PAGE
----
Over the past five or so years the military has been trying to bring a small piece of home to those soldiers serving overseas. Most of the time, MCCS provides free concerts and holiday festivals, but with the growing number of nerds in each generation and the rise of anime and video games in popularity, a good old fashion comic convention seemed like a good idea. Over the years, the convention has grown and grown. From starting out in a one room library it grew to the giant number of 10,000 guests while being held in one of the biggest field houses the base can offer. One of the greatest parts is that local Japanese are also encouraged to partake in the festivities in hopes of creating lasting bonds in the community.
MCCS Okinawa Comic Con -Basic Information-
|October 17, 2015
|Camp Foster, Okinawa, Japan (in the Foster Fieldhouse)
|Hotels are a bit of a problem when in the area. There aren’t that many and you would need to book in advance where convenient. Since the con is within the Okinawan military base, you will need to find transportation, but once you’re in, it shouldn’t be too hard to navigate to the fieldhouse location where MCCS Comic Con is held.
“MCCS offers an abundance of exciting activities with something for everyone, from athlete to artist, bowler to batter, adolescent to adult. Whether you are in to aerobics or aquatics, beaches or boating, family dining or evening entertainment, attending concerts or college, we have a program waiting for you.
OUR MISSION: “MCCS Makes Okinawa Home” by providing a premium yet cost effective menu of Quality of Life programs and services designed to meet the needs of Marines and their families.
OUR VISION: We are the standard for Marine Corps Community Services world-wide in every program activity and customer service interaction delivered to Marines and their families.”
(Main Page) http://www.mccsokinawa.com/index.aspx
What to Expect:
Please remember that this is a relatively new convention and so it is learning. Don’t expect many of the same activities such as panels and viewing rooms since the venue is relatively small and has no side rooms, but do expect to meet a lot of cool people, both military and Japanese, that are enthusiastic about the same things as everyone else attending. Expect a lot of cool Japanese guests showing off their work as well.
What to Bring:
Yourself! Since this isn’t a multiple day affair or in a remote location, housing and overnight bags aren’t required. Bring a backpack, some snacks, and your wallet! If you’re cosplaying, of course bring all of your pieces as well as items needed for quick repairs.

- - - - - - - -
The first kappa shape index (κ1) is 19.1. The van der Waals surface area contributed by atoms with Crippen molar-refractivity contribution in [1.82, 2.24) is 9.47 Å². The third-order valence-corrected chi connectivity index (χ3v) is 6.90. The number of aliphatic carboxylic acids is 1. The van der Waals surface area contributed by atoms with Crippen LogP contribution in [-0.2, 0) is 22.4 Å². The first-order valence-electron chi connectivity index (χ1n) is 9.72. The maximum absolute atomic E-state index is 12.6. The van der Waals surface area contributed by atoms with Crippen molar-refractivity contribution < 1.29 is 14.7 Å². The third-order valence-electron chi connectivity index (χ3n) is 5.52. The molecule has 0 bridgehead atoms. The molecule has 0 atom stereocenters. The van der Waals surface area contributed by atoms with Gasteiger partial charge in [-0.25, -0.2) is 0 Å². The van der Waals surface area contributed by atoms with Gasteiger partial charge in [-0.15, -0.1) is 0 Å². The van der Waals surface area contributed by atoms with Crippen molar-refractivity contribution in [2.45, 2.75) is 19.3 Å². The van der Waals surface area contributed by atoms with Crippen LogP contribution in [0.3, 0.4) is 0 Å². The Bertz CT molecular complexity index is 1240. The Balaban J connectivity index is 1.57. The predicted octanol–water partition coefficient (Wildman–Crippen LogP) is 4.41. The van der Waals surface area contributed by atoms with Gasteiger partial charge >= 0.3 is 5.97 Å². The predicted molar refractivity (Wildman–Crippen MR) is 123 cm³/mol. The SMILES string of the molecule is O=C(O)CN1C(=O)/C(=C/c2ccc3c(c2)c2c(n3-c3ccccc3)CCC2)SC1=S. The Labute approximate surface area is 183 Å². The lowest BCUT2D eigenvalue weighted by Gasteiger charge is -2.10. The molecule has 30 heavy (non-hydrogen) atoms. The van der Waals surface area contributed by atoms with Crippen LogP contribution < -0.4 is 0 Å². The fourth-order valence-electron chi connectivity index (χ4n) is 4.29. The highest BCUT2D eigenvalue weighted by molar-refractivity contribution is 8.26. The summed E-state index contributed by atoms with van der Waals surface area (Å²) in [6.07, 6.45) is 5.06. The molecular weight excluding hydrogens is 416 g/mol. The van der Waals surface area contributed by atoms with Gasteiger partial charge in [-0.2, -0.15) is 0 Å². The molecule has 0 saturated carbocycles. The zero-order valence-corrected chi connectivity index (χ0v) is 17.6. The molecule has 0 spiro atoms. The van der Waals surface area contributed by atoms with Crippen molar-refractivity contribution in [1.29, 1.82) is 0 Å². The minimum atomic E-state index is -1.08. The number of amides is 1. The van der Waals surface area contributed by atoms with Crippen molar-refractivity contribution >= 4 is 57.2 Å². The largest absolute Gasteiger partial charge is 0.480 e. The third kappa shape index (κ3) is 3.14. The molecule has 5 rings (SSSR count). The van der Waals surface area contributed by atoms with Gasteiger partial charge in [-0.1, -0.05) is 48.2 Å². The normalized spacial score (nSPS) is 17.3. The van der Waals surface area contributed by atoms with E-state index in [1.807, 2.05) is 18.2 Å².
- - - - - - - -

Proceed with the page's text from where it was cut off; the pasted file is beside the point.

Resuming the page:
What to Do:
Since resources are limited, the staff had to get creative with what they were given to work with. A corner of the field house was dedicated to competitive gaming of all sorts including TCG tournaments (Magic, Yu-Gi-Oh!, Pokemon) to video games (CoD, UFC, Smash Brothers). The other half of the field house contained vendors from around the island and included Japanese and Americans selling everything from Gunpla (Gundam plastic models) to video games and classic comic books. Outside the building were a number of different tents filled with food vendors selling yakisoba and various other Japanese festival food.
The organizers also managed to snag some amazing guests as well. FUNimation voice actors Chris Sabat (Vegeta), Justin Cook (Man of 101 Voices), and Sean Schemmel (Goku), were on hand to do an autograph session and to screen the latest Dragonball Z movie. The line for these three circled the entire con! Japanese guests included Okina Kamino (Light Novelist), Yuji Kaida (Illustrator), Junichiro Tamamori (Mech Designer), Yuki Tedokon(Voice Actress), and Raito(Video Game Composer). Each of these amazing talents had their own booth where visitors could view each guests’ work. Tamamori had one of the most impressive booths since it contained blueprints to the original Yamato.
The con wrapped up the evening with a cosplay contest featuring some amazing prizes including roundtrip airfare tickets (valued at $2,760 and sponsored by Delta Airlines) back to the states for those wishing to see some family. Much of the cosplay presented were extremely impressive considering many were first time competitors. I believe one of the contestant winners was dressed up as Chewbacca from Star Wars.
The small Marine based comic con has a long ways to go to compete with any of its stateside competitors, but for an organization unfamiliar with anime and other aspects of pop culture, they sure have a solid start. This year’s convention was experimental in many ways and the risks taken with the venue and guests really paid off. Next year there are even talks of extending the convention to a solid three days making it similar to a real convention from back in the states. I’m confident in saying that in the next five years, MCCS’ Comic Con will be the premier anime event in Okinawa that will bridge the culture gap between the American and Japanese cultures.